3) Your Love Is a Song (4.5/5): Self-described as 3rd in a trilogy (“Let Your Love Be Strong” from Oh! Gravity, and “Your Love is Strong” from Jon Foreman’s “Limbs and Branches”), it contemplates the concept of love and grace. This is the first of several slower ballads, which are personally some of my favorites. Lyrically and musically, this is a beautiful song: “oh Your love is a symphony / all around me, running through me / oh Your love is a melody, underneath me, running to me.”

4) The Sound (John M. Perkins Blues) (3.5/5): Another edgy rock track in the vein of “Mess of Me,” this consists of strong electric riffs that blend into a melodic pre-chorus which ultimately leads into a punctuated, hard-hitting chorus. While the intensity and borderline shouts in the chorus can be off-settingly harsh at times, it reflects the rawness of emotion as they cry out for the world to be transformed by a movement defined by love.

5) Enough to Let Me Go (4/5): This is more of a light rock love song with evidences of influence from U2. It is driven by a simple yet beautiful acoustic guitar riff accompanied by a steady beat and the occasional electric guitar ornamentation. It explores the theme of how love actually requires trust and letting go. "Do you love me enough to let me go? / To let me follow through / to let me fall for you?”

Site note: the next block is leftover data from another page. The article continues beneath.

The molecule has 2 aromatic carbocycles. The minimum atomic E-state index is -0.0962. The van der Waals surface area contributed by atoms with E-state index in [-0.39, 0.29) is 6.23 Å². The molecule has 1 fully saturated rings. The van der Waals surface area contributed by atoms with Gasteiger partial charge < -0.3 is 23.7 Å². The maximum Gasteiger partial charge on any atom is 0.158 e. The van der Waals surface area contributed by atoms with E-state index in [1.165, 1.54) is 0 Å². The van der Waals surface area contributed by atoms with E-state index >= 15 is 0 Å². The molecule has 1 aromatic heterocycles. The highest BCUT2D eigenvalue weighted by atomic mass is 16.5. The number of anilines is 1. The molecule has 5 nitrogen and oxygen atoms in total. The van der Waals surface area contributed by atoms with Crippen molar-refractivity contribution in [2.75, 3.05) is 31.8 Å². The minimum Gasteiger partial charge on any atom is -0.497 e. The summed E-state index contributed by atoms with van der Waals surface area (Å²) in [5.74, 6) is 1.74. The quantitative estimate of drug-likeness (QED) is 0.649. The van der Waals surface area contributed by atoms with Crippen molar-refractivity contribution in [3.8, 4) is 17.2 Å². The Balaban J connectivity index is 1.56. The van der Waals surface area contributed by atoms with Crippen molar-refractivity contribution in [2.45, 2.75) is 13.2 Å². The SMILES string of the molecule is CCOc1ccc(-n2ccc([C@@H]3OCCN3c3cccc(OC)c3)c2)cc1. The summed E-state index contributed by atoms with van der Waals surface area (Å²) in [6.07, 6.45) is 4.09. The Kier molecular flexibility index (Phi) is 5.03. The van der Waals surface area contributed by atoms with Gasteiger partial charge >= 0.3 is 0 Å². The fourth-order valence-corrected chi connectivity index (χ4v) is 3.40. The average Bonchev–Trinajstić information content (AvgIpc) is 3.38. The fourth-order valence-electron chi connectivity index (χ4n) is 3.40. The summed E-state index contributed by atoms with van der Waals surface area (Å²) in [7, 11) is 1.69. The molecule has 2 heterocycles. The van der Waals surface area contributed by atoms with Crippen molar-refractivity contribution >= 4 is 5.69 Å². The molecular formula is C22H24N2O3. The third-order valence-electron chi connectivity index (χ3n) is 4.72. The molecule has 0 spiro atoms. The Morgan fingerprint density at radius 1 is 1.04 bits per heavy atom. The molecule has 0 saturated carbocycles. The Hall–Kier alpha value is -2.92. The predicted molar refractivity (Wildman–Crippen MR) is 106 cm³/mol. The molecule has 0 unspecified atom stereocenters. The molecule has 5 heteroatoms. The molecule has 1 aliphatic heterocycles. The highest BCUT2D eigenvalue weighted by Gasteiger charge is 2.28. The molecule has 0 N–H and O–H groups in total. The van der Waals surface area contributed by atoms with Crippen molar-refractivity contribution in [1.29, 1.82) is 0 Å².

6) Free (5/5)– My personal favorite of the harder rock songs, I think it represents the perfect blend of edginess, passion, and melody without becoming overly punctuated (ie some of the shouts/screams in “The Sound” and “Bullet Soul”). Lyrically, Jon Foreman is crying out to be liberated from himself, using the powerful line “Inside this shell there’s a prison cell.”

7) Hello Hurricane (4.5/5) – This title-track song is a catchy rock hit that could see success on multiple formats (Rock, Alternative, Pop), much like “Needle and Haystack Life.” This song discusses the theme of overcoming hardships and tragedies: “hello hurricane, you can’t silence my love / I’m a fighter fighting for control .“